Right, missed Liz, because I suck, but did manage to get Windows 98 and Debian GNU/Linux reinstalled and running. So, um, yay me?
And since Windows cheerfully overwrites the MBR every time I reinstall it -- maybe shouldn't use that tense, only did it twice and I swear this is the last time -- a Quick Guide to Getting Back Your Linux Install From the Clutches of Bill Gates' Bastard Offspring:
- Boot from the Debian install cd, using the boot command rescue root=/dev/hda2 (or whatever partition your root directory is in)
- Log in, then back up /etc/lilo.conf (shouldn't be necessary, but do it anyway)
- Uninstall lilo, using apt-get remove lilo
- Reinstall lilo, using apt-get install lilo
- Replace your original lilo.conf, if the one what gets generated ain't to your liking
Or, you know, you could just back up the MBR and restore it afterwards. Or install Windows first, Linux second, and not re-reinstall Windows. Or any one of a number of other things, but that'un's quick and dirty and gets the job done. Sorry, am in a "results count, fuck the method" sort of mindset.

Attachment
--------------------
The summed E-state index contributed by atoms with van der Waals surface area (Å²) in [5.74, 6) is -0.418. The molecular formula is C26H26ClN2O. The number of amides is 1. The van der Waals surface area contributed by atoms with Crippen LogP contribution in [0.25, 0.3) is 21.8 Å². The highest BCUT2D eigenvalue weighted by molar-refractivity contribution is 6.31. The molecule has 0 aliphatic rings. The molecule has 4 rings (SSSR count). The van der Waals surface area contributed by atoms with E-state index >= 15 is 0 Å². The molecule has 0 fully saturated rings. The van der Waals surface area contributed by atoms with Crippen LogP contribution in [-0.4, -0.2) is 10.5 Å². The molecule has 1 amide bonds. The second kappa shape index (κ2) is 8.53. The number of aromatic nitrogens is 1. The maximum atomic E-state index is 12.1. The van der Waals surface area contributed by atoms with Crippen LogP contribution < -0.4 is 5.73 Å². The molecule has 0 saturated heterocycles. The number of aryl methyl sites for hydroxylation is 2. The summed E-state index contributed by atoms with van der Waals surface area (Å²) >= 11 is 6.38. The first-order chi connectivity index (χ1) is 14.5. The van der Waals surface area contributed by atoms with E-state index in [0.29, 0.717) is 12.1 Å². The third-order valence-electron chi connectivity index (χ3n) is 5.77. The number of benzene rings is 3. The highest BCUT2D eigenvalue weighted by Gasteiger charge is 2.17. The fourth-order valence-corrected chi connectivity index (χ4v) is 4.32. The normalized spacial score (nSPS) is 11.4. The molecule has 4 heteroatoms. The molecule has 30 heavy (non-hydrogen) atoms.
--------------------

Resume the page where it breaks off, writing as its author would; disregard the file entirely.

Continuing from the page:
On the plus side, Windows boots a hell of a lot faster, is more responsive once it does, and seems more stable. Plus, you know, the free space created by reformatting and not reinstalling everything yet.
That was the first time I'd actually ever run format c:, oddly enough.
This might fit in with the whole purging thing, but seeing as I'm gonna have to reinstall the stuff as I need it, maybe not so much. . .
Apropos of nothing, but good to know:
• Wednesday, March 17-Sunday, March 21
WOMEN IN THE DIRECTOR'S CHAIR
23rd ANNUAL INTERNATIONAL FILM & VIDEO FESTIVAL
This year we'll feature old-favorite programs, such as Homegirls and the ever-popular Dyke Nite, plus:
… Many guest filmmakers present to discuss their work, including Trinh T. Minh-ha!
… Brand new work from Trinh T. Minh-ha, Diane Nerwen, Emily Vey Duke, Dee Mosbacher, Lisa Hayes and many more!
… Screenings/panels on issues dealing with ethnographic media making (Semishe Manwe by Maura Smith and Resort by Anna Abrahams) and with women as national commodities (Parai by Leena Manimekalhi and Something Between Her Hands by Sonia Shah)
… Compelling features includingPrison Lullabies by Linda Matta, Christine Cynn's gripping account of the Haitian Raboteau Trial, Poke Mat Sonje, and Beah: A Black Woman Speaks from Lisagay Hamilton
… New work by women from more than 15 countries!
And there's a benefit/screening with Catherine Hardwicke and her film THIRTEEN, um, last night at 5.
I mentioned the suckage, yes?
Off to do more of that reinstall stuff.